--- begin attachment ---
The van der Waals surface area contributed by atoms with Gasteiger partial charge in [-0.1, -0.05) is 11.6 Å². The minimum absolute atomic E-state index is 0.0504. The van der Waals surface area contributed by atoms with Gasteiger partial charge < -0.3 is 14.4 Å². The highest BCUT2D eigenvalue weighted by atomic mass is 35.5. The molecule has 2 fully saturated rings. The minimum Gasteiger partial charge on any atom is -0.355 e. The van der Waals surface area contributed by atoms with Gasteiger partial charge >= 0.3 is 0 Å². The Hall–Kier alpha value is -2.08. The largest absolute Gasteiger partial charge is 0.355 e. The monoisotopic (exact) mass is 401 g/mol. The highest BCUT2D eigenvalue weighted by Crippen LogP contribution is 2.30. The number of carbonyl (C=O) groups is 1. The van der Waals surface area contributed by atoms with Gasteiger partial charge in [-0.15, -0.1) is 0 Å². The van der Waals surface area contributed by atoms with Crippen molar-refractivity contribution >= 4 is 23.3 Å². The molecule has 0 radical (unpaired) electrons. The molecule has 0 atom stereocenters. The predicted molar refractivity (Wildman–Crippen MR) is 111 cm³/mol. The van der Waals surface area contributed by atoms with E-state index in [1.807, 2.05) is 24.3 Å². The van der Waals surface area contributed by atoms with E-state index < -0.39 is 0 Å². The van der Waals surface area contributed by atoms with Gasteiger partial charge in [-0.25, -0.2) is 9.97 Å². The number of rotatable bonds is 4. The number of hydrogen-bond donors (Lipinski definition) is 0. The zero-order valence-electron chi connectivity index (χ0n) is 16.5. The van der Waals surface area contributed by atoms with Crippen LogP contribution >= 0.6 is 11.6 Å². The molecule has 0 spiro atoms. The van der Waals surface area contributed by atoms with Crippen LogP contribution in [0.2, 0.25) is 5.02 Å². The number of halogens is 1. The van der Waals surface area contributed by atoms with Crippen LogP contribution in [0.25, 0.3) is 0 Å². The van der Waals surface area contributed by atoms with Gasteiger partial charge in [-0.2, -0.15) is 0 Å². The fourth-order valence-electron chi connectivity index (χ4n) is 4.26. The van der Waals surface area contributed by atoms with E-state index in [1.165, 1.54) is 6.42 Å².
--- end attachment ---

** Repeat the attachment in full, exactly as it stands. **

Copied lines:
The van der Waals surface area contributed by atoms with Gasteiger partial charge in [-0.1, -0.05) is 11.6 Å². The minimum absolute atomic E-state index is 0.0504. The van der Waals surface area contributed by atoms with Gasteiger partial charge < -0.3 is 14.4 Å². The highest BCUT2D eigenvalue weighted by atomic mass is 35.5. The molecule has 2 fully saturated rings. The minimum Gasteiger partial charge on any atom is -0.355 e. The van der Waals surface area contributed by atoms with Gasteiger partial charge >= 0.3 is 0 Å². The Hall–Kier alpha value is -2.08. The largest absolute Gasteiger partial charge is 0.355 e. The monoisotopic (exact) mass is 401 g/mol. The highest BCUT2D eigenvalue weighted by Crippen LogP contribution is 2.30. The number of carbonyl (C=O) groups is 1. The van der Waals surface area contributed by atoms with Gasteiger partial charge in [-0.15, -0.1) is 0 Å². The van der Waals surface area contributed by atoms with Crippen molar-refractivity contribution >= 4 is 23.3 Å². The molecule has 0 radical (unpaired) electrons. The molecule has 0 atom stereocenters. The predicted molar refractivity (Wildman–Crippen MR) is 111 cm³/mol. The van der Waals surface area contributed by atoms with E-state index in [1.807, 2.05) is 24.3 Å². The van der Waals surface area contributed by atoms with E-state index < -0.39 is 0 Å². The van der Waals surface area contributed by atoms with Gasteiger partial charge in [-0.25, -0.2) is 9.97 Å². The number of rotatable bonds is 4. The number of hydrogen-bond donors (Lipinski definition) is 0. The zero-order valence-electron chi connectivity index (χ0n) is 16.5. The van der Waals surface area contributed by atoms with Crippen LogP contribution >= 0.6 is 11.6 Å². The molecule has 0 spiro atoms. The van der Waals surface area contributed by atoms with Crippen LogP contribution in [0.2, 0.25) is 5.02 Å². The number of halogens is 1. The van der Waals surface area contributed by atoms with Crippen LogP contribution in [0.25, 0.3) is 0 Å². The van der Waals surface area contributed by atoms with Gasteiger partial charge in [-0.2, -0.15) is 0 Å². The fourth-order valence-electron chi connectivity index (χ4n) is 4.26. The van der Waals surface area contributed by atoms with E-state index in [1.165, 1.54) is 6.42 Å².